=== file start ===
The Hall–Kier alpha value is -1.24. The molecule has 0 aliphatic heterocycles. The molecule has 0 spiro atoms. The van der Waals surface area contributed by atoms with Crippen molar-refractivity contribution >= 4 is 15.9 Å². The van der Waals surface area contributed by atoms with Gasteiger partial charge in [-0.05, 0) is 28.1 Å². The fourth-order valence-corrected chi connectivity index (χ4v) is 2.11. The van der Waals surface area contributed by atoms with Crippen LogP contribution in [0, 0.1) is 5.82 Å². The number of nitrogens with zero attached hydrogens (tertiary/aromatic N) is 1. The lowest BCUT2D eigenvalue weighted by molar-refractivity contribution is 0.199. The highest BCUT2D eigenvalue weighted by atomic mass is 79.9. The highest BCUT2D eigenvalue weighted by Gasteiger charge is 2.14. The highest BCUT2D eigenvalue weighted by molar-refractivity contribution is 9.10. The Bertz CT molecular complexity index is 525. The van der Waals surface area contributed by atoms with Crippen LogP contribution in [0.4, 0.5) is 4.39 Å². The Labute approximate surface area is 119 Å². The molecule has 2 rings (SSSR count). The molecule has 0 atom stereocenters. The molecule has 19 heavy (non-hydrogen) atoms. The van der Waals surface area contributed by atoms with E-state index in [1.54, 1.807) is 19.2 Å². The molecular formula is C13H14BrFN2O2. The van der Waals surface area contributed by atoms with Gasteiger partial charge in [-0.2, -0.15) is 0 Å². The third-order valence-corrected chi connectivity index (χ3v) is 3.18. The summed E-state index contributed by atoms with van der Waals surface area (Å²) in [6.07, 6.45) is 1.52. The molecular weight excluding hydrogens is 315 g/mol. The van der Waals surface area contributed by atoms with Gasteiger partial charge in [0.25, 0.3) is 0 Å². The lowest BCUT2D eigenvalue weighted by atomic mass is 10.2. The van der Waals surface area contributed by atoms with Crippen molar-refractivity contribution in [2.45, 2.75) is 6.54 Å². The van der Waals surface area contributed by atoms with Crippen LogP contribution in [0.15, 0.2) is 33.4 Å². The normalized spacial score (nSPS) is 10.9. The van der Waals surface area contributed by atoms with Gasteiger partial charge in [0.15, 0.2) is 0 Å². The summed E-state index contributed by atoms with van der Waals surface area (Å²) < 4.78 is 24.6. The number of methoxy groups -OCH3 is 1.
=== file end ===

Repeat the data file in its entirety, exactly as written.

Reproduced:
The Hall–Kier alpha value is -1.24. The molecule has 0 aliphatic heterocycles. The molecule has 0 spiro atoms. The van der Waals surface area contributed by atoms with Crippen molar-refractivity contribution >= 4 is 15.9 Å². The van der Waals surface area contributed by atoms with Gasteiger partial charge in [-0.05, 0) is 28.1 Å². The fourth-order valence-corrected chi connectivity index (χ4v) is 2.11. The van der Waals surface area contributed by atoms with Crippen LogP contribution in [0, 0.1) is 5.82 Å². The number of nitrogens with zero attached hydrogens (tertiary/aromatic N) is 1. The lowest BCUT2D eigenvalue weighted by molar-refractivity contribution is 0.199. The highest BCUT2D eigenvalue weighted by atomic mass is 79.9. The highest BCUT2D eigenvalue weighted by Gasteiger charge is 2.14. The highest BCUT2D eigenvalue weighted by molar-refractivity contribution is 9.10. The Bertz CT molecular complexity index is 525. The van der Waals surface area contributed by atoms with Crippen LogP contribution in [0.4, 0.5) is 4.39 Å². The Labute approximate surface area is 119 Å². The molecule has 2 rings (SSSR count). The molecule has 0 atom stereocenters. The molecule has 19 heavy (non-hydrogen) atoms. The van der Waals surface area contributed by atoms with E-state index in [1.54, 1.807) is 19.2 Å². The molecular formula is C13H14BrFN2O2. The van der Waals surface area contributed by atoms with Gasteiger partial charge in [-0.2, -0.15) is 0 Å². The third-order valence-corrected chi connectivity index (χ3v) is 3.18. The summed E-state index contributed by atoms with van der Waals surface area (Å²) in [6.07, 6.45) is 1.52. The molecular weight excluding hydrogens is 315 g/mol. The van der Waals surface area contributed by atoms with Gasteiger partial charge in [0.25, 0.3) is 0 Å². The lowest BCUT2D eigenvalue weighted by atomic mass is 10.2. The van der Waals surface area contributed by atoms with Crippen molar-refractivity contribution in [2.45, 2.75) is 6.54 Å². The van der Waals surface area contributed by atoms with Crippen LogP contribution in [0.15, 0.2) is 33.4 Å². The normalized spacial score (nSPS) is 10.9. The van der Waals surface area contributed by atoms with Gasteiger partial charge in [0.15, 0.2) is 0 Å². The summed E-state index contributed by atoms with van der Waals surface area (Å²) < 4.78 is 24.6. The number of methoxy groups -OCH3 is 1.